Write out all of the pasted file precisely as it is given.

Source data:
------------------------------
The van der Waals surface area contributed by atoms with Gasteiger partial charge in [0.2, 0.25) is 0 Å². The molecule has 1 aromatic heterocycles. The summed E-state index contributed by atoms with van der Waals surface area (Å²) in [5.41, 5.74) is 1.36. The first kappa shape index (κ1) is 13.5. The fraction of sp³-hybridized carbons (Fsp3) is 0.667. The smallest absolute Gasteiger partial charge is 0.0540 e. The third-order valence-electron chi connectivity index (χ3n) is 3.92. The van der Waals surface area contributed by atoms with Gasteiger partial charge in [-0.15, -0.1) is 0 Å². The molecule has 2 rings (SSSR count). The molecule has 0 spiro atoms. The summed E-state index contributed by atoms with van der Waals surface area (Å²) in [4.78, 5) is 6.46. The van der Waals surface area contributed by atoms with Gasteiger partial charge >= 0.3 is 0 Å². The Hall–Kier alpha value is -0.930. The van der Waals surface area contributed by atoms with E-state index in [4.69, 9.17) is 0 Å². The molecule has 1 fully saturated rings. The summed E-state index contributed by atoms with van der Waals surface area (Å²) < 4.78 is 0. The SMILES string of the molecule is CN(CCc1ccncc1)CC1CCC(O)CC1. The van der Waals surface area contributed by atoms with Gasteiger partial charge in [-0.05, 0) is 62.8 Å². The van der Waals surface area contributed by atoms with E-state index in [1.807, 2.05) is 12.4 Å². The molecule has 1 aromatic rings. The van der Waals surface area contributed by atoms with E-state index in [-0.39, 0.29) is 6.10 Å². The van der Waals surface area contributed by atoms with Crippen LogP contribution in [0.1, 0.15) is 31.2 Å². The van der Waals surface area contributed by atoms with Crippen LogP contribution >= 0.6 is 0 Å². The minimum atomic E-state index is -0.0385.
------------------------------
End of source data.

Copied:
The van der Waals surface area contributed by atoms with Gasteiger partial charge in [0.2, 0.25) is 0 Å². The molecule has 1 aromatic heterocycles. The summed E-state index contributed by atoms with van der Waals surface area (Å²) in [5.41, 5.74) is 1.36. The first kappa shape index (κ1) is 13.5. The fraction of sp³-hybridized carbons (Fsp3) is 0.667. The smallest absolute Gasteiger partial charge is 0.0540 e. The third-order valence-electron chi connectivity index (χ3n) is 3.92. The van der Waals surface area contributed by atoms with Gasteiger partial charge in [-0.15, -0.1) is 0 Å². The molecule has 2 rings (SSSR count). The molecule has 0 spiro atoms. The summed E-state index contributed by atoms with van der Waals surface area (Å²) in [4.78, 5) is 6.46. The van der Waals surface area contributed by atoms with Gasteiger partial charge >= 0.3 is 0 Å². The Hall–Kier alpha value is -0.930. The van der Waals surface area contributed by atoms with E-state index in [4.69, 9.17) is 0 Å². The molecule has 1 fully saturated rings. The summed E-state index contributed by atoms with van der Waals surface area (Å²) < 4.78 is 0. The SMILES string of the molecule is CN(CCc1ccncc1)CC1CCC(O)CC1. The van der Waals surface area contributed by atoms with Gasteiger partial charge in [-0.05, 0) is 62.8 Å². The van der Waals surface area contributed by atoms with E-state index in [1.807, 2.05) is 12.4 Å². The molecule has 1 aromatic rings. The van der Waals surface area contributed by atoms with E-state index in [-0.39, 0.29) is 6.10 Å². The van der Waals surface area contributed by atoms with Crippen LogP contribution in [0.1, 0.15) is 31.2 Å². The van der Waals surface area contributed by atoms with Crippen LogP contribution >= 0.6 is 0 Å². The minimum atomic E-state index is -0.0385.